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Eateries get creative to stay afloat

When the covid-19 outbreak slowed revenue at Big Box Karaoke in downtown Fayetteville, its owners shifted, offering their Asian inspired food and premium sake for pickup and delivery. But as the months wore on, the business looked to another solution to help make up for slowing sales — a patio.

Owners Mailena and Justin Urso recently added a patio with seating for a dozen or more patrons outside the business on Block Avenue. Justin Urso said it was a risky capital investment, but the couple thought it was something they had to do to keep the doors open.

Big Box’s main draw is private karaoke suites for groups of various sizes, but since its start the business has also been supported by selling food, cocktails, craft beer and sake. Justin Urso noted that the business’s inside bar area is small — perfect and intimate for the pre-covid-19 days — but limiting for the new requirements of social distancing that reduced inside seating capacity.

“A lot of folks still aren’t ready to go inside,” he said of customers. “So we asked, ‘how do we serve more people?'”

Gallery: Patio at Bike Rack Brewing in Bentonville

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The outdoor space, which includes tables and high-top type bar seating, can handle about 16 patrons when operating under the restraints of covid-19 regulations. When and if rules are relaxed, it could seat about 30.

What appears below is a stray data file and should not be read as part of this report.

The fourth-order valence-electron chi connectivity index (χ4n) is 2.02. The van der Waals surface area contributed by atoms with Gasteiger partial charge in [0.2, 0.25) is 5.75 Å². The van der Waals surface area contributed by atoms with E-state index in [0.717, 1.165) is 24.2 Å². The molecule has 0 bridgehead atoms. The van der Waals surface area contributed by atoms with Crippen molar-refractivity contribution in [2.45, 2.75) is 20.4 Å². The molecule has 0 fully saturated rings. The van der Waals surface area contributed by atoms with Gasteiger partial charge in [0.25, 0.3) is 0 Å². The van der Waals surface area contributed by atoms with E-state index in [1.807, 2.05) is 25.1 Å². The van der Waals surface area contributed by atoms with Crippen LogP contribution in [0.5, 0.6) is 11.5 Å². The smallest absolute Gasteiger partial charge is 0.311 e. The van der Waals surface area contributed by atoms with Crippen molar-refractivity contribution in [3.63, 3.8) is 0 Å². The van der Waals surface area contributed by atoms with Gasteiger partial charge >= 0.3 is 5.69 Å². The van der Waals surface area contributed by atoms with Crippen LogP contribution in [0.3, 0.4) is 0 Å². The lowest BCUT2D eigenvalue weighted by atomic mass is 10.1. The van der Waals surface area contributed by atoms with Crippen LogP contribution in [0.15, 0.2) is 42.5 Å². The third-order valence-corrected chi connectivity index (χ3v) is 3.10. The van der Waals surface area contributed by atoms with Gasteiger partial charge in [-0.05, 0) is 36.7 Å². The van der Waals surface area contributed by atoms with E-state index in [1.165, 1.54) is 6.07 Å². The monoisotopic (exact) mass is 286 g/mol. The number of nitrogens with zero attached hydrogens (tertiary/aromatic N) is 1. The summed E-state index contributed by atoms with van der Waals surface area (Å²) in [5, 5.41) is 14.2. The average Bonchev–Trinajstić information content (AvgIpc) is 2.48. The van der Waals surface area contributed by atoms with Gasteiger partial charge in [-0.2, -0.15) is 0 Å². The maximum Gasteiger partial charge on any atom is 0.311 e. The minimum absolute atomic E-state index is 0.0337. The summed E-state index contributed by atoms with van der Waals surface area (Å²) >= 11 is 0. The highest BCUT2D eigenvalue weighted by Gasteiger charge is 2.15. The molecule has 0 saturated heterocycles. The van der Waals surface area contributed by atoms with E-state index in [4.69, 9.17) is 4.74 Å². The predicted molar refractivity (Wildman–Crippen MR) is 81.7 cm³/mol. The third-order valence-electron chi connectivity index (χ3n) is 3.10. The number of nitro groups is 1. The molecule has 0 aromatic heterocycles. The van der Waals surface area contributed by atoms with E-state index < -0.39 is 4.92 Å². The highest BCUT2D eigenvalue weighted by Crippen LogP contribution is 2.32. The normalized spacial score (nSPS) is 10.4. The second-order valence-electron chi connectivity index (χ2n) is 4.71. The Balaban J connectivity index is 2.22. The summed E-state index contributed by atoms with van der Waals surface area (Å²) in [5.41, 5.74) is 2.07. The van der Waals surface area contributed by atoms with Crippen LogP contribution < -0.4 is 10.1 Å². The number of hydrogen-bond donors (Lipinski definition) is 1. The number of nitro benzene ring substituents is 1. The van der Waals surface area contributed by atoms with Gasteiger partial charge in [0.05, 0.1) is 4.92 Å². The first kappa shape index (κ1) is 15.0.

Justin Urso said the food and beverage aspect of Big Box was never intended to be the business’s major revenue source, but the addition of the patio was a necessity in the new world of covid-19.

“If we didn’t expand the space, we couldn’t serve customers,” he said.

Montine McNulty, chief executive officer of the Arkansas Restaurant Association, said a lot of the state’s restaurants are looking to patios and outside seating, and many have added them or are hurrying to do so to help deal with covid-19 restrictions on customer capacity. She said cities have been helpful in many cases, relaxing some rules and requirements to allow businesses to operate out of doors more freely.

“People are looking for safety, and some folks are confident it’s safer outside rather than inside,” she said.

Don Dugan owns and operates the South on Main restaurant, Dugan’s Pub and Dizzy’s Gypsy Bistro, all in Little Rock. He said he opened the patio at Dugan’s as soon as the weather allowed. He removed some tables at Dizzy’s to conform with social distancing rules, and he renovated a neglected outside space at South on Main to provide a new and ample outdoor dining space.

He said the Dugan’s and Dizzy’s location had covered seating, and the South on Main tables are protected by umbrellas. Weather, he said, is a major factor, particularly during the summer.

“Heat is a challenge,” Dugan said.

He said the option to dine outside seems to make some patrons feel more comfortable, and it’s one of the many steps that he’s taking to keep things going during the pandemic.’

“It’s what we do,” Dugan said of restaurant owners. “We solve problems, and we figure things out.”

When Bike Rack Brewing Co. built its second location in the 8th Street Market in Bentonville in late 2016, it included a large outdoor space for patrons to sit and sip beer, play games and listen to music. Co-founder Jeff Charlson said that outdoor space has helped the brewery deal with the financial impact of covid-19, but it’s just a part of company’s strategy to keep afloat.